Apparently charging at 13.6 volts will never fully charge the battery, or even come close. AFAICT the charger in my scamp maxes at 13.6 v. And fixing the problem is a simple matter of raising the bulk charge voltage.
I agree really.

The mindset that tells you the "Wizard" is essential also somehow sells the units without them?

Sort of hard for me to trust anything they say?
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Old 09-30-2013, 05:46 PM   #8
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Norm, 'working just fine' has a specific definition. If I buy golf cart batteries rated at 220 ah then 'working just fine' means getting 110 ah out of them before reaching 1/2 discharge state. Anything less is by definition NOT working just fine. HB is correct in that it takes charging at the manufacturer's rated charge voltages to correctly charge a battery. The battery type is really irrelevant.

So when you say they 'worked just fine' i assume you mean they provided enough power for your requirements. That definition 'works' (for you) but it doesn't mean that the batteries were performing at their full capabilities.
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Old 09-30-2013, 07:14 PM   #9
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John,

Running fine to me means meeting the needs of a boondocking motorhome. I do recognize that having a 3300 watt generator that ran for short periods every day is different from trailer boondocking.

I can say the quiescent current draw of a boondocking motorhome is significant: non Led Lamps, control boards on everything, TV/Sat dish amplifier, 400 watt inverter for running TV, charging phones and computers, propane detector, CO detector, running propane heater fan.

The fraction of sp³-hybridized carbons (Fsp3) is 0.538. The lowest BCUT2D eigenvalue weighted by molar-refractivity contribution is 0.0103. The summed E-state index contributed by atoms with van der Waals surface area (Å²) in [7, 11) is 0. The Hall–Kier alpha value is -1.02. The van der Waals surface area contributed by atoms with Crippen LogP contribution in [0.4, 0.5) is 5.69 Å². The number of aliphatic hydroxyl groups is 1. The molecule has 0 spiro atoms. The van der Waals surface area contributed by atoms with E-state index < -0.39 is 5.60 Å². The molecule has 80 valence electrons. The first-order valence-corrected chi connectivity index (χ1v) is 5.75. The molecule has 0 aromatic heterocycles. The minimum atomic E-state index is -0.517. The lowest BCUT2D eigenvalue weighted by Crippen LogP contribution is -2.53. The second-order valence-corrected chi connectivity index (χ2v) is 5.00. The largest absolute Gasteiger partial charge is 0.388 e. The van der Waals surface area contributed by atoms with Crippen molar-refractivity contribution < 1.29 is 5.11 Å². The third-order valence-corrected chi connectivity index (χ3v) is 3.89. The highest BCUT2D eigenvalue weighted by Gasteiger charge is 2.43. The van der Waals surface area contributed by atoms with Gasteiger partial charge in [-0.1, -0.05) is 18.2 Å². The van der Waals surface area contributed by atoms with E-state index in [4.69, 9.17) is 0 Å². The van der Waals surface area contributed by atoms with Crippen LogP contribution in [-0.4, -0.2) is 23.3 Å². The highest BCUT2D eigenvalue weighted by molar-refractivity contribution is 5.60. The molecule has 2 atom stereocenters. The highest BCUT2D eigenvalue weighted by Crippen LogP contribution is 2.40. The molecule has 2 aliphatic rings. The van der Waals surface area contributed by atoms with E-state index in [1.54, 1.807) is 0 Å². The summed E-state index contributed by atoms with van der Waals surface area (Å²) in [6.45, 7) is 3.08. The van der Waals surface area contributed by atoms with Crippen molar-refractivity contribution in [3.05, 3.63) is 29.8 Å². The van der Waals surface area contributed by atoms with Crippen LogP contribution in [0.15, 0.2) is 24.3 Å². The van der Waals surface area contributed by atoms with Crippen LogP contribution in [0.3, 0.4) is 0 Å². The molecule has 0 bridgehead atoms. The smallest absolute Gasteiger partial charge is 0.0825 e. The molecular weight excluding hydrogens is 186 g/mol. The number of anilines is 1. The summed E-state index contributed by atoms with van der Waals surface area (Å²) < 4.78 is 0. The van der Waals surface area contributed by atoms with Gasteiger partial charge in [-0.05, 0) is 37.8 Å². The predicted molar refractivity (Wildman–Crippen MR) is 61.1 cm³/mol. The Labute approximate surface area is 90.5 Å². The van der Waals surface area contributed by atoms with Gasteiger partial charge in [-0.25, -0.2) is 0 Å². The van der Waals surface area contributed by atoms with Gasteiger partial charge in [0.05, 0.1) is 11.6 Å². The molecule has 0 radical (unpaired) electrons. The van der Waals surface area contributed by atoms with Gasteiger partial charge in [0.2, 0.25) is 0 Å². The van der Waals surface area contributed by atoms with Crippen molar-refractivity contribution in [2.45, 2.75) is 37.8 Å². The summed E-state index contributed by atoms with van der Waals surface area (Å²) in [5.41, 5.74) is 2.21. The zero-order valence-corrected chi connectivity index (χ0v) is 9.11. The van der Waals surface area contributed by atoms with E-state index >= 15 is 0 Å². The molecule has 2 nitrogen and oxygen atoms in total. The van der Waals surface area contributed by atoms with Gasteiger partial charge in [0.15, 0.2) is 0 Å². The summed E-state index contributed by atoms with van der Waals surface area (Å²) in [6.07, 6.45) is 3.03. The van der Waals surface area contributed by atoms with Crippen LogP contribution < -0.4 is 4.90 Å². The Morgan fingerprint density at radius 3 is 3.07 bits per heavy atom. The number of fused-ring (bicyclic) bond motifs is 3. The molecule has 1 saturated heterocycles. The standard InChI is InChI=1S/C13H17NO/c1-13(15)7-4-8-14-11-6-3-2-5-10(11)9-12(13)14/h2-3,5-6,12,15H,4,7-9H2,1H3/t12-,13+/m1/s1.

The batteries easily supplied our needs backed up with the ability to run the generator each day to recharge. To me that's what I define as working fine. Meeting our needs means the batteries easily met the requirements of boondocking in the motorhome for some 14 years averaging 7 months a year on the road and never needed to be replaced...just add distlled water.

In the third year of the batteries' life we discharged the batteries well below 50% and they recoverd just fine and were used for 11 more years. Did they always have 100% charge? I really don't know but I do know they did the job.

I don't know what charge voltage you require but the 14.4 volts seems to be adequate for Trojan 105s.
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Old 09-30-2013, 08:37 PM   #10
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John